By John Carney
A veteran safari guide from Africa says the only way to stop the illegal trade in elephant tusks and rhinoceros horns to China is by educating mainland buyers.
Richard Knocker, 50, was born in Kenya and has worked for the past 20 years in Tanzania, operating safari tours in East Africa.
Because of his work, Knocker has come to realise the importance of raising awareness through tourists.
"There are some common misconceptions, particularly in China, so it's all about educating people," he said. "There's a belief in China that elephants shed their tusks and they are not killed. It means [people\ can buy ivory with a clear conscience as the animals have not been harmed."
It should be made clear that to own an ivory trinket an elephant had to die for it, he said. In many cases they suffer horrific deaths.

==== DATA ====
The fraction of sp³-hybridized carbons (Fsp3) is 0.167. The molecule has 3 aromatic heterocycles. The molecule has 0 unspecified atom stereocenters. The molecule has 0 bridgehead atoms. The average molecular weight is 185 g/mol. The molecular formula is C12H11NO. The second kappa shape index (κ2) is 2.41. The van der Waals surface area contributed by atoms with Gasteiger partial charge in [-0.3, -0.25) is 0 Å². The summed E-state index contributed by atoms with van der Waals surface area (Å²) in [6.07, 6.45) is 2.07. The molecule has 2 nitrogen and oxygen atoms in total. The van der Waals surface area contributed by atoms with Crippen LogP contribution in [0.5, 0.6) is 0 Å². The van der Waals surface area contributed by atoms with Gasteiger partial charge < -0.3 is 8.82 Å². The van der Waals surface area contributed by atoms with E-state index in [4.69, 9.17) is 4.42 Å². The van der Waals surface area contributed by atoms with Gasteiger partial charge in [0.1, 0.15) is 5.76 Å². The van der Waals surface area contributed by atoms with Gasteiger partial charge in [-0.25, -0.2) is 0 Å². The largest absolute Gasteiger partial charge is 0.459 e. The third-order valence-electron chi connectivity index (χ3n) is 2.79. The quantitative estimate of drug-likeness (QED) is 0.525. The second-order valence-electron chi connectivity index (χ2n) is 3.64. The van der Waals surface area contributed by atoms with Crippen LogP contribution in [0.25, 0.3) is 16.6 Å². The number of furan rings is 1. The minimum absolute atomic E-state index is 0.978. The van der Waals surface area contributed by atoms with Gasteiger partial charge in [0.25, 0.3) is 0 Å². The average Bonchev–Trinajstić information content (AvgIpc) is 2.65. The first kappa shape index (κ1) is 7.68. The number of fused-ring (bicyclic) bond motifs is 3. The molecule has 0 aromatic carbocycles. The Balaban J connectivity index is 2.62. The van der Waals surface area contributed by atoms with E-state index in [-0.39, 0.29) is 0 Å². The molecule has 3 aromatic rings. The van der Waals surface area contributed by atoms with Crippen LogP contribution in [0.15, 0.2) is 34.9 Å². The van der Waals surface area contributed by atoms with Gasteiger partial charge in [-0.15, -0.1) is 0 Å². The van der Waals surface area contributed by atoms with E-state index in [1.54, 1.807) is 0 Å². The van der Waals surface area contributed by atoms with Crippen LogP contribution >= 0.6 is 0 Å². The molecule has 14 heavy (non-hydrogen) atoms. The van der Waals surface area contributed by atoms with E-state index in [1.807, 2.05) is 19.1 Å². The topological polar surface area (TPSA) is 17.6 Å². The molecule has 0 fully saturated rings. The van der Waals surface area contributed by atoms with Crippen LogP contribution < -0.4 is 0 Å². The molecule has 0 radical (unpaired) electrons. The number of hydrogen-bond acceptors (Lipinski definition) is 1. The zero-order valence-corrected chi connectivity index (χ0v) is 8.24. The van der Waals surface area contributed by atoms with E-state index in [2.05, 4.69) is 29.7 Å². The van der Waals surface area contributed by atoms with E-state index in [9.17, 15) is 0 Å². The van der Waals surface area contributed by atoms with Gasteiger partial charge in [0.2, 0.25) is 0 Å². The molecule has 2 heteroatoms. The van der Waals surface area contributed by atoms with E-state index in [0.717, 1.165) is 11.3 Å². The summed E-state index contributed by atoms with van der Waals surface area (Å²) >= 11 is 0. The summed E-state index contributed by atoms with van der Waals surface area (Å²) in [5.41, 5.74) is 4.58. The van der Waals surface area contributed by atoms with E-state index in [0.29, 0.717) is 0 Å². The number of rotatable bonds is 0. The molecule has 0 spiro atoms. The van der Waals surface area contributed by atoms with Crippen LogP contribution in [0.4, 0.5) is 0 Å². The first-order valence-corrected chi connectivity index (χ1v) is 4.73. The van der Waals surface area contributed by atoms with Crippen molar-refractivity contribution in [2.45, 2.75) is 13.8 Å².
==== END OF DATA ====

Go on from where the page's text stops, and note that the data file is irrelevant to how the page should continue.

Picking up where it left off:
Customs figures show Hong Kong has confiscated at least 16 tonnes of ivory since 2008. Some 1,800 elephants would have been killed to provide such a haul. Its value - based on the 2010 price of US$700 per kilogram - is about HK$87 million.
But prices are likely to have increased since then, and the stock is expected to keep growing as the trade is booming and Hong Kong is a favoured transit point.
In the early 1990s, Knocker and some friends founded safari agency Nomad Tanzania. They have seen a dramatic rise in mainland Chinese holidaymakers going on safari in recent years and he is adamant that through their travels, they will realise the gravity of the situation.
"As people become more affluent, it's important that they also become more environmentally aware. When they understand what exactly is being done to these animals, then hopefully they will show more discretion." More....